14. When a director of Scorsese's caliber is working at the top of his game, it's a reminder of why we go to the movies in the first place.
  15. It’s essentially a stroll through a fantastically detailed pastel world, in which the plot is little more than an excuse for Miyazaki to dive into a world teeming with colorful (and sometimes prehistoric) life.
  16. Witnessing outreach workers intervening in these situations is inspiring enough, but their subtlety and nuance in neutralizing people of different backgrounds and temperaments is especially impressive.
  17. Once upon a time, a movie like this would have seemed a minor pleasure, enjoyable, but unremarkable. Today, it looks more like a treasure.
  18. Sometimes the story is so much like a fiction feature-complete with explosive family arguments and pointed cross-cutting between the free-spirited Qin and her beaten-down folks-that it feels exploitative, as though Lixin were turning real people into characters.
  19. It's undoubtedly something extraordinary: like a live-action Miyazaki film, with Days Of Heaven narration, set in a dirt-poor community at an unspecified time of crisis.
  20. Damon's minimalist style is key to why the Bourne movies have become an oasis from other blockbuster action fare.
  21. While it's very funny, Boogie Nights taps into something much deeper with its on-target depiction of the shifting political and social tides of the '70s and '80s and thoughtful relationships between characters. It's a deeply satisfying movie.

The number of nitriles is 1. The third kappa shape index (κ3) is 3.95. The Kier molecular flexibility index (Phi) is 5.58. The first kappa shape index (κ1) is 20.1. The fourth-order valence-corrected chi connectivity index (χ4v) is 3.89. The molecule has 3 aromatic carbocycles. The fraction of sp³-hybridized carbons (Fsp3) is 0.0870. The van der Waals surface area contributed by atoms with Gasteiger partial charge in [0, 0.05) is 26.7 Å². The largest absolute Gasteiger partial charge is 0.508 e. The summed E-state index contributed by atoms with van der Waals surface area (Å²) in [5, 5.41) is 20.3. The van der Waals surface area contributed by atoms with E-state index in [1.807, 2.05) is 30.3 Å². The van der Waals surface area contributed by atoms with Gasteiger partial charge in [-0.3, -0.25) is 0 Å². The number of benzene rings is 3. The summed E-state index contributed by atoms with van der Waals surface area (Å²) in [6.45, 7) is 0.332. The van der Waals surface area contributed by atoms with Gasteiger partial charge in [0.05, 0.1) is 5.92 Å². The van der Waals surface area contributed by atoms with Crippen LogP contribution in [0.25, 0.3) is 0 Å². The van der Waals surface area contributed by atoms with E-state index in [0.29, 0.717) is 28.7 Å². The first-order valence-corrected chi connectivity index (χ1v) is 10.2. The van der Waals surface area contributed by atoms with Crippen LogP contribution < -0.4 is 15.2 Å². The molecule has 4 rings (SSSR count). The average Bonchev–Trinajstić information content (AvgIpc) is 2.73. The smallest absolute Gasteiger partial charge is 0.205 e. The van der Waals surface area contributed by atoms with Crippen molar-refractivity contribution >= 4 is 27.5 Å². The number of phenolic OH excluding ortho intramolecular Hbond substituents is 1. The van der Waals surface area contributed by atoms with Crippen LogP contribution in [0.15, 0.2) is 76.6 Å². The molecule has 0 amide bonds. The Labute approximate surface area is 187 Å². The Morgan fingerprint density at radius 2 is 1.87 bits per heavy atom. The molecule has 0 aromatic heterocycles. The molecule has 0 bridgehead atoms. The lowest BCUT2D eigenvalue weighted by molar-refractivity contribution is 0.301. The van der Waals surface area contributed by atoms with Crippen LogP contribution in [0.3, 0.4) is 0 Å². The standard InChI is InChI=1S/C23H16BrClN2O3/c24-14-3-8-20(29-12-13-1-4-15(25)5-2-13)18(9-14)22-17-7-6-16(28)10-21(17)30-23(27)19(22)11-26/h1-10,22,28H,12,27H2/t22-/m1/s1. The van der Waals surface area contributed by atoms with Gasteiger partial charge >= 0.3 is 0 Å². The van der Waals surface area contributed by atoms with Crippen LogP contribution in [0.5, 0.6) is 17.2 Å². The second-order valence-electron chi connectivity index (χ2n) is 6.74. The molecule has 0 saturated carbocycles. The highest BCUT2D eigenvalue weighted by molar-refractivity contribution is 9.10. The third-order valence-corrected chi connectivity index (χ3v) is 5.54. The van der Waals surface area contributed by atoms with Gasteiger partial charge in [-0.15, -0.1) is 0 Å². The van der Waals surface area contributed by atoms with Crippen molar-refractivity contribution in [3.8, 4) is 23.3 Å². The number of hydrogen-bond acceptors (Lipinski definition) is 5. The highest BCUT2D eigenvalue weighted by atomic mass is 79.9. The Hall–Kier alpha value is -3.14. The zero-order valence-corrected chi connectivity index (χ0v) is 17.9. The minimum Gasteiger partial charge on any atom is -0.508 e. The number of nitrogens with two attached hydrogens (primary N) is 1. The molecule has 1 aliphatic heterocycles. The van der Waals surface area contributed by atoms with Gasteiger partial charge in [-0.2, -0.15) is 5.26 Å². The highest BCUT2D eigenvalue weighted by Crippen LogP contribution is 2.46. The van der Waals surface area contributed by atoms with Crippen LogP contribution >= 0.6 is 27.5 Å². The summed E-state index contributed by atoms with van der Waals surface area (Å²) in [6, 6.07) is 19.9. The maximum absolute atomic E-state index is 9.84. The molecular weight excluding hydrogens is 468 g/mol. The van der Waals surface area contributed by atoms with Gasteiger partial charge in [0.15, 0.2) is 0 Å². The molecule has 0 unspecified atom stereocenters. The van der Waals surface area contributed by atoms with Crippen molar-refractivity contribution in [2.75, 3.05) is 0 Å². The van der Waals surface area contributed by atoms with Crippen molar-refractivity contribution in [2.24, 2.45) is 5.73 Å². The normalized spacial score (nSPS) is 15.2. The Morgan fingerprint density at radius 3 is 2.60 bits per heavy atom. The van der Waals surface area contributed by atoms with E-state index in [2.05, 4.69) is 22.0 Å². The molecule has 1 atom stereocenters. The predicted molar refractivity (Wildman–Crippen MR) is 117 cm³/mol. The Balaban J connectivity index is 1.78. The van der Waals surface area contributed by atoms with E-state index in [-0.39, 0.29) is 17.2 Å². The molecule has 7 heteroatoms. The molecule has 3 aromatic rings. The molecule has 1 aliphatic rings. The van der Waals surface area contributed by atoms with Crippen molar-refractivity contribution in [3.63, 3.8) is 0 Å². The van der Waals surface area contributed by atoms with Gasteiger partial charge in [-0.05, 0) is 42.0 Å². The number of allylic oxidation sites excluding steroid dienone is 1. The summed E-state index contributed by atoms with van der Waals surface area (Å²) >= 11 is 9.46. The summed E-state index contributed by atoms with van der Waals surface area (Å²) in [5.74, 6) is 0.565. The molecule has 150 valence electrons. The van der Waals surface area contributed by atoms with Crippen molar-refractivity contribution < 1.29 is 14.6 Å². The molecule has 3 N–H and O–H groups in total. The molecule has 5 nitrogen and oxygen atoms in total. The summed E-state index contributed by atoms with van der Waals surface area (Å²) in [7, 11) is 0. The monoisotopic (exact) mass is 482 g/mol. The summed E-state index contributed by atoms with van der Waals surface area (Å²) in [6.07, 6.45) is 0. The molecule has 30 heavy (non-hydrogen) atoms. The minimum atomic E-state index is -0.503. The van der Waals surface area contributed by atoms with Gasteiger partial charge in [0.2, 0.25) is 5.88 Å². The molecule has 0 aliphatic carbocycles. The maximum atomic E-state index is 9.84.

22. The film never feels entirely staid: Lu wriggles out of convention where he can, especially in the first half, and engages with history as an artist, not a hagiographer.
  23. Akin divides The Edge Of Heaven into thirds, and ends the first two sections with emotionally devastating scenes of violence, before easing into a third section that deals with the repercussions and lessons learned.
  24. The frequent outbursts of comedy help alleviate a tone that's appropriately muted and sad, and Jenkins should be credited for refusing to tack smiley-faces onto a tough, possibly lose-lose situation.
  25. It's also poetic and meditative in a way that never feels pretentious.
  26. A documentary that doubles as a comic thriller, and it’s as entertaining as it is thought-provoking.
  27. It's a sports film unlike any other, and a political film that makes the personal profound.
  28. No one writes for ensembles better than Apatow, and his players are all skilled at giving his work a loose, improvisational feel.
  29. The sociological angle of Festival Express is a narrow one--perhaps too narrow--and doesn't overwhelm the film's real selling point, which is some of the best-looking and best-sounding footage of counterculture icons ever screened.
  30. An Education shares with Hornby’s best work trenchant insight into the way smart, hyper-verbal young people let the music, films, books, and art they love define themselves as they figure out who they are and what they want to be.